Communicating Disasters in digitally empowered Asia: A tale of two books

I have just spent a hectic week in Kuala Lumpur, and am just coming up for fresh air. That explains why this blog was silent for a few days.

I was at the Third Global Knowledge Conference (GK3) held in the Malaysian capital from 11 to 13 December 2007. With several related events preceding the main conference, my week was completely full.

GK3 was a global platform for all those engaged in using ICTs (information and communication technologies) for meeting the real world’s needs and solving its problems — to reduce poverty, increase incomes, create safer communities, create sustainable societies and support youth enterprise, etc. (Read my impressions of GK3 in this blog post.)

The week’s assorted events saw two separate video films produced by TVE Asia Pacific being screened as integral components of two sessions. These were The Long Last Mile (on community-based warning of rapid onset disasters) and Teleuse@BOP (on telephone use patterns among low income groups in five emerging Asian economies).

That wasn’t surprising because we produce and distribute films that capture Asia’s quest for improving lives through sustainable development. But unusually for myself, I also had two books coming out during the week — one that I had edited, and another that carried a chapter I had written.


The first was Communicating Disasters: An Asia Pacific Resource Book, which I co-edited with Indian journalist Frederick Noronha. It was the culmination of a year-long process that began with an Asian brainstorming meeting on Communicating Disasters that TVEAP convened in December 2006 in Bangkok. That meeting, attended by three dozen participants drawn from media and disaster management sectors, identified the need for a handbook that can strengthen cooperation of these two communities before, during and after disasters.

The book, comprising 19 chapters contributed by 21 authors, has a foreword written by Sir Arthur C Clarke, inventor of the communication satellite. Pulling together these contributions from the specialist authored scattered across the globe was no easy task for co-editor Fred and myself.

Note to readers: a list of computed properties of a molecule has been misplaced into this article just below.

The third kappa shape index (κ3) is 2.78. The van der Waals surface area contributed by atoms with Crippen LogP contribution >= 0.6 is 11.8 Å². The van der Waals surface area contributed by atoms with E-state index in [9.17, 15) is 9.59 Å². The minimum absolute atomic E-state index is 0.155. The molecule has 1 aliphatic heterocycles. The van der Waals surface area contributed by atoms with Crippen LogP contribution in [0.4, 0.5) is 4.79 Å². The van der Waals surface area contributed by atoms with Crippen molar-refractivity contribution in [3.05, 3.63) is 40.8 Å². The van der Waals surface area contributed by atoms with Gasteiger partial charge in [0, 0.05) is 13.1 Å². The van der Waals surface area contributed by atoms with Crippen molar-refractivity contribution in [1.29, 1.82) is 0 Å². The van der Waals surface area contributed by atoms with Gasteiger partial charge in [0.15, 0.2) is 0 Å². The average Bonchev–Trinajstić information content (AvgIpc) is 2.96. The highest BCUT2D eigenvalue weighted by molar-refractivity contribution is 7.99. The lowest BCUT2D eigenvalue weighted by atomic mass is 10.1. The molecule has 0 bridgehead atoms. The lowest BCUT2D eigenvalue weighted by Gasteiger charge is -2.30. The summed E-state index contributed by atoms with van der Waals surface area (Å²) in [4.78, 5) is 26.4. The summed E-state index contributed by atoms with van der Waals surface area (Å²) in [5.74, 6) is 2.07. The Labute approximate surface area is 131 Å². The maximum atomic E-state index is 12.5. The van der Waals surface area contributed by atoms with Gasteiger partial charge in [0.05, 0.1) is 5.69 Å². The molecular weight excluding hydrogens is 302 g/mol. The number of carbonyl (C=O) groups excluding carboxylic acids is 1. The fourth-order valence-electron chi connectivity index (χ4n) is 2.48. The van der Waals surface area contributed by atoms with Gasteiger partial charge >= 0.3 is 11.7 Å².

The book’s blurb reads as follows:

“Where there is no camera, there is no humanitarian intervention,” said Bernard Kouchner, co-founder of Medecins Sans Frontieres who later became the Foreign Minister of France. Disaster managers and relief agencies acknowledge the mass media’s key role at times of distress. Yet, the relationship between media practitioners and those managing disasters can often be stressful, difficult and fraught with misunderstandings. Communicating about disasters sometimes ends up as communication disasters.

How can these mishaps be minimised, so that the power of conventional and new media can be harnessed to create more disaster resilient communities? What value addition can the new information and communication technologies (ICTs) bring in? In this book, media and development professionals from across the Asia Pacific share their views based on decades of experience in covering or managing a variety of disasters – cyclones, droughts, earthquakes, floods, landslides and tsunamis.

This book is aimed at journalists, disaster managers and civil society groups who want to use information and communication to create safer societies and communities.

The other book that came out in KL was Digital Review of Asia Pacific, 2007-2008 edition. It was launched during a workshop on Emerging Knowledge Opportunities (The Progress of ICT in Asia-Pacific and Other Parts of the World) on 12 December 2007.

The completely updated edition of the Digital Review of Asia Pacific contains authoritative reports on how 31 economies are using ICT in business, government and civil society written by senior authors who live and work in the region.

I have written the Sri Lanka chapter for the book, continuing a tradition I started back in 2003 with the first edition of the book. I was only sorry that I missed the session during GK3 where the book was launched — because I was moderating another session exactly at the same time in another room. But I was glad to join at least part of the post-launch reception and to meet with some fellow authors who were attending GK3.

Both books are multi-author books, and both have been in the making for a year or longer. It was quite a challenge to get 20 other contributors to come up with their chapters for Communicating Disasters. They were genuinely interested and supportive, but everyone being so busy, it took time and effort to pull together all the strands.

I was not the only common author in these books. My colleague and one-time co-author Chanuka Wattegama (now with LIRNEasia) has written two distinctive chapters on ICTs and disaster communication for the two books.

Many years ago, my friend (now international expert on terrorism and widely published academic author) Rohan Gunaratna told me that writing a book was like waging a small war. I don’t normally use military metaphors, because I deplore all things military, but I can’t resist extending Rohan’s analogy to say that compiling a multi-author book is a bit like waging a mini-war with a coalition of the willing!